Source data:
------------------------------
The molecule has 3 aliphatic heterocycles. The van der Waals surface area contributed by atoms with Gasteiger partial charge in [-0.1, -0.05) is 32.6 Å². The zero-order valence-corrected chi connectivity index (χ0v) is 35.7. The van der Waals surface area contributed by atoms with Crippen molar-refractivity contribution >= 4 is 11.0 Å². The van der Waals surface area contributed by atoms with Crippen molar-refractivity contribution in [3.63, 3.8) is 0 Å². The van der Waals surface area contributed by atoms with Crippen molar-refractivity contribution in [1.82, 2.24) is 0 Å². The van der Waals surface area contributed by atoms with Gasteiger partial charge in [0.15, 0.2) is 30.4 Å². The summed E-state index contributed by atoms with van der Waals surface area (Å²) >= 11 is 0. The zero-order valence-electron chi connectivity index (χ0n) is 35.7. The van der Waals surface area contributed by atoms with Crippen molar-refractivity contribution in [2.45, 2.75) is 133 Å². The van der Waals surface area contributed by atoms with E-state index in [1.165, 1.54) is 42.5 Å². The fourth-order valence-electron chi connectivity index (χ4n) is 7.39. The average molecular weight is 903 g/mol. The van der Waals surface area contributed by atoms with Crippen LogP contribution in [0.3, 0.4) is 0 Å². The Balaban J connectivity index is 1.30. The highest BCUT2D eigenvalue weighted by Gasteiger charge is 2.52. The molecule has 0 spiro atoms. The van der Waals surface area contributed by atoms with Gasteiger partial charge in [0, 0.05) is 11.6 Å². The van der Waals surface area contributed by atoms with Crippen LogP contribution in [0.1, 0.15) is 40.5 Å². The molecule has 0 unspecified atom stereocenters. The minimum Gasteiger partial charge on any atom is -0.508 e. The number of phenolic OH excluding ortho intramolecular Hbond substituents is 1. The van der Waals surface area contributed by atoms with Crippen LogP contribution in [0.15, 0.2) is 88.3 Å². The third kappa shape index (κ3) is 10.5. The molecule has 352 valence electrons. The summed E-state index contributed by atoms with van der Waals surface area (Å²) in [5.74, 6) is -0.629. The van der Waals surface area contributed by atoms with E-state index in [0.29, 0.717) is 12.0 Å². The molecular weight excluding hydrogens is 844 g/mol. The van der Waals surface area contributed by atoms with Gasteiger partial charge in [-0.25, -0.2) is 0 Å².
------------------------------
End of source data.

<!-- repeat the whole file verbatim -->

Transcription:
The molecule has 3 aliphatic heterocycles. The van der Waals surface area contributed by atoms with Gasteiger partial charge in [-0.1, -0.05) is 32.6 Å². The zero-order valence-corrected chi connectivity index (χ0v) is 35.7. The van der Waals surface area contributed by atoms with Crippen molar-refractivity contribution >= 4 is 11.0 Å². The van der Waals surface area contributed by atoms with Crippen molar-refractivity contribution in [3.63, 3.8) is 0 Å². The van der Waals surface area contributed by atoms with Crippen molar-refractivity contribution in [1.82, 2.24) is 0 Å². The van der Waals surface area contributed by atoms with Gasteiger partial charge in [0.15, 0.2) is 30.4 Å². The summed E-state index contributed by atoms with van der Waals surface area (Å²) >= 11 is 0. The zero-order valence-electron chi connectivity index (χ0n) is 35.7. The van der Waals surface area contributed by atoms with Crippen molar-refractivity contribution in [2.45, 2.75) is 133 Å². The van der Waals surface area contributed by atoms with E-state index in [1.165, 1.54) is 42.5 Å². The fourth-order valence-electron chi connectivity index (χ4n) is 7.39. The average molecular weight is 903 g/mol. The van der Waals surface area contributed by atoms with Crippen LogP contribution in [0.3, 0.4) is 0 Å². The Balaban J connectivity index is 1.30. The highest BCUT2D eigenvalue weighted by Gasteiger charge is 2.52. The molecule has 0 spiro atoms. The van der Waals surface area contributed by atoms with Gasteiger partial charge in [0, 0.05) is 11.6 Å². The van der Waals surface area contributed by atoms with Crippen LogP contribution in [0.1, 0.15) is 40.5 Å². The molecule has 0 unspecified atom stereocenters. The minimum Gasteiger partial charge on any atom is -0.508 e. The number of phenolic OH excluding ortho intramolecular Hbond substituents is 1. The van der Waals surface area contributed by atoms with Crippen LogP contribution in [0.15, 0.2) is 88.3 Å². The third kappa shape index (κ3) is 10.5. The molecule has 352 valence electrons. The summed E-state index contributed by atoms with van der Waals surface area (Å²) in [5.74, 6) is -0.629. The van der Waals surface area contributed by atoms with E-state index in [0.29, 0.717) is 12.0 Å². The molecular weight excluding hydrogens is 844 g/mol. The van der Waals surface area contributed by atoms with Gasteiger partial charge in [-0.25, -0.2) is 0 Å².